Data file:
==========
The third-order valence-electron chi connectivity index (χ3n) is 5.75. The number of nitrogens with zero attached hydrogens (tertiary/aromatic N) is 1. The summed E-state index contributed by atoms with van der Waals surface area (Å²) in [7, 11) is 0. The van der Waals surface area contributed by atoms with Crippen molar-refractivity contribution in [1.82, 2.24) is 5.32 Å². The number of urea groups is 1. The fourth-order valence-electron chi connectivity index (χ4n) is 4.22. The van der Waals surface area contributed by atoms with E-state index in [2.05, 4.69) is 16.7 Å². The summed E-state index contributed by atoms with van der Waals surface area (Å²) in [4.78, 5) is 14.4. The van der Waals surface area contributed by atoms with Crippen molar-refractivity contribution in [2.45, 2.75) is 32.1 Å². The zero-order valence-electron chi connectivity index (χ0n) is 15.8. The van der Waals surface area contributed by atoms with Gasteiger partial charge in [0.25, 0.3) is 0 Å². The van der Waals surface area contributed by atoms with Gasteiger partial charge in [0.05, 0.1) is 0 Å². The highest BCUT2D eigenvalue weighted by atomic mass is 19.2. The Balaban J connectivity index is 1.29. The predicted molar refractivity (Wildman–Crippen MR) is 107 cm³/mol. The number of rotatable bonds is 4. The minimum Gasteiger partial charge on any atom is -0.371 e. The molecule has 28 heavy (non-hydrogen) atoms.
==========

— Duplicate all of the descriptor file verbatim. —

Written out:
The third-order valence-electron chi connectivity index (χ3n) is 5.75. The number of nitrogens with zero attached hydrogens (tertiary/aromatic N) is 1. The summed E-state index contributed by atoms with van der Waals surface area (Å²) in [7, 11) is 0. The van der Waals surface area contributed by atoms with Crippen molar-refractivity contribution in [1.82, 2.24) is 5.32 Å². The number of urea groups is 1. The fourth-order valence-electron chi connectivity index (χ4n) is 4.22. The van der Waals surface area contributed by atoms with E-state index in [2.05, 4.69) is 16.7 Å². The summed E-state index contributed by atoms with van der Waals surface area (Å²) in [4.78, 5) is 14.4. The van der Waals surface area contributed by atoms with Crippen molar-refractivity contribution in [2.45, 2.75) is 32.1 Å². The zero-order valence-electron chi connectivity index (χ0n) is 15.8. The van der Waals surface area contributed by atoms with Gasteiger partial charge in [0.25, 0.3) is 0 Å². The van der Waals surface area contributed by atoms with Gasteiger partial charge in [0.05, 0.1) is 0 Å². The highest BCUT2D eigenvalue weighted by atomic mass is 19.2. The Balaban J connectivity index is 1.29. The predicted molar refractivity (Wildman–Crippen MR) is 107 cm³/mol. The number of rotatable bonds is 4. The minimum Gasteiger partial charge on any atom is -0.371 e. The molecule has 28 heavy (non-hydrogen) atoms.